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Transactional Accuracy – What is the right metric?

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  • #52155

    Anoop
    Participant

    Hi – I have initiated a project to improve the Accuracy of a process which is already performing at around 99.5%. Since any error would have a financial impact, there is a requirement from all stakeholders to improve it to a near zero defect stage. There are several sub processes and the process undergoes a 100% Quality Check as a stage 2 activity. My plan is to look at First Pass Accuaracy , ie, look at all errors reported by the Stage 2 QC than the one corrected at QC stage and the final accuracy reported to customer. Now, my question is what is the right project metric for me – should it be the first pass error count or the First Pass Accuracy % and  should I be looking at the data daily, weekly or monthly data for analysis. Given the already high performance of the process, I suspect that the data is most likely going to be non-normal. I did a quick analysis basis monthly data and the data was non normal. Still I did a quick correlation check between errors and volumes – If I use error count the correlation is significant and I use accuracy % the correlation is non significant. Given that close to zero defect is what I am aiming at, I was thinking maybe error count might be helpful for analysis rather than accuracy %. Please let me know your thoughts. Thank you.

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    #183092

    GB
    Participant

    You need to pin your Stakeholders down to what “near-zero” means…Sounds like a BS metric…sloganistic.
    FPY is a starting point…Make sure it is true FPY and not “test/tweak until pass”.
    In addition to FPY, you’ll want to break it up and start measuring RTY to get a better picture of sub-process variation.

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    #183095

    Anoop
    Participant

    Thank you for your suggestion. Everyone would really like to see zero errors coming out of the QC stage atleast given the financial impact of the error. Could you comment/share your thoughts on Error Count Vs Accuracy % and also on the frequency of the metric (daily/weekly/monthly) for purposes of analysis.
    Many thanks..

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    #183113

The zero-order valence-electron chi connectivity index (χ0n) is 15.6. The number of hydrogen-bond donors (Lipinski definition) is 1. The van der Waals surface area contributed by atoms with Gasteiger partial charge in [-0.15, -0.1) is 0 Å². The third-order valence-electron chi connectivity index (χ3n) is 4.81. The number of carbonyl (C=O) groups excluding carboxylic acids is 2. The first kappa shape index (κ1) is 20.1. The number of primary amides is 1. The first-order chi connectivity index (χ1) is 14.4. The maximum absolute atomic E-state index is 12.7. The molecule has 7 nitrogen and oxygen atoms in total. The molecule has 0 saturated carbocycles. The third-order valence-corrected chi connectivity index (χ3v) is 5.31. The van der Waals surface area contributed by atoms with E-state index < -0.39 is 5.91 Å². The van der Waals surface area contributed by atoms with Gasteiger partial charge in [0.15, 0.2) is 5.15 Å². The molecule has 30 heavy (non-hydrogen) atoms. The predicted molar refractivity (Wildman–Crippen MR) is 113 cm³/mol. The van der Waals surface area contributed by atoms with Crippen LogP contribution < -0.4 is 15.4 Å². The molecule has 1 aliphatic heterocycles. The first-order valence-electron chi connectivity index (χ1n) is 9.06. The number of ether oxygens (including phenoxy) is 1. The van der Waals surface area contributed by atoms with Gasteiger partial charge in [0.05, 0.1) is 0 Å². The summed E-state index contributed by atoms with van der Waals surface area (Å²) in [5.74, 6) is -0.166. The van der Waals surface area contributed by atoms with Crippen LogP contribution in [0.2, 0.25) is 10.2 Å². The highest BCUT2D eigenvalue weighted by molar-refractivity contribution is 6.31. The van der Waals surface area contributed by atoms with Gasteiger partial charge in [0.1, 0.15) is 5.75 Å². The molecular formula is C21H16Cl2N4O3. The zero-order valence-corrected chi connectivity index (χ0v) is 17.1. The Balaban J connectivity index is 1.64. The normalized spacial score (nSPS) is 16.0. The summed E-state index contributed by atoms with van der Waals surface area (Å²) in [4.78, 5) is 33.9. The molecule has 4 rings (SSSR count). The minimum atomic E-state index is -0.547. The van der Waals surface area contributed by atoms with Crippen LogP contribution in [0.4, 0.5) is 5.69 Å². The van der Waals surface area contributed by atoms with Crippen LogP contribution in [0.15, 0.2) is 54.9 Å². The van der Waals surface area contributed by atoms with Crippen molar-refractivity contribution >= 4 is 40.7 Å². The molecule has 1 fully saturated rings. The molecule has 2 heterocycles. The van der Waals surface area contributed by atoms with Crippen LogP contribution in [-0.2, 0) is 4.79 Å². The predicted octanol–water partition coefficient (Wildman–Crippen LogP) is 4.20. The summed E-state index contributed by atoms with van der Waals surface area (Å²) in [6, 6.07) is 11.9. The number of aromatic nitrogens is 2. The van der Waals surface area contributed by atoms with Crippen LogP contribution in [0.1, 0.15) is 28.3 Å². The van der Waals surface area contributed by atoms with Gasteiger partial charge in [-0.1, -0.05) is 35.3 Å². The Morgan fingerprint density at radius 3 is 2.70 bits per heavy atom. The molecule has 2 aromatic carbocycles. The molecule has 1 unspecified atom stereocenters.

Severino
    Participant

    Would it be feasible for you to control chart the time or number of transactions between errors?  Since your management hasn’t given you a clearly defined goal, a control chart might.  If you can move your process average above the UCL you could state that you made a statistically significant improvement to the process.  The advantage of working with a control chart is that the underlying distribution is irrelevant in many cases so you need not be concerned about non-normal data.

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    #183124

    Kluttz
    Member

    This is probably going to be spectaularly unhelpful and beside the point, but I’ve never let that stop me before;
    When you’re getting in the range of a 99.5% yield, I think you’re better off re-visiting your defect definition and OBF’s than you are focusing on the remaining 0.5%.  If your out-of-box failure rate is > 0.5%, who really cares what your in-house yield is?  If your OBF% is greater than 0.5, you’d getting a bigger bang for your buck by doing a RCFA on those and rolling poka-yoke into your production (or potentially shipping) process to prevent those defects from occuring. 
     

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    #186830

    Sharma
    Member

    Hi,
    You have received very good responses, just to add to those valuable suggetion, I would like to tell you that classify your defects in some defined categories & assign waitage according to there occurrences and then define a factor of impact of these defects. Now if you can take a “sum product of  ( No. of defect X wait age of category X factor of impact)” you will get a number, track this number. This number should tend to zero. If you are dealing with same component or nature of work is same then you can use that as denominator.
    Do let me know if this helps you or not.
    Regards,
    Yogesh
    [email protected]

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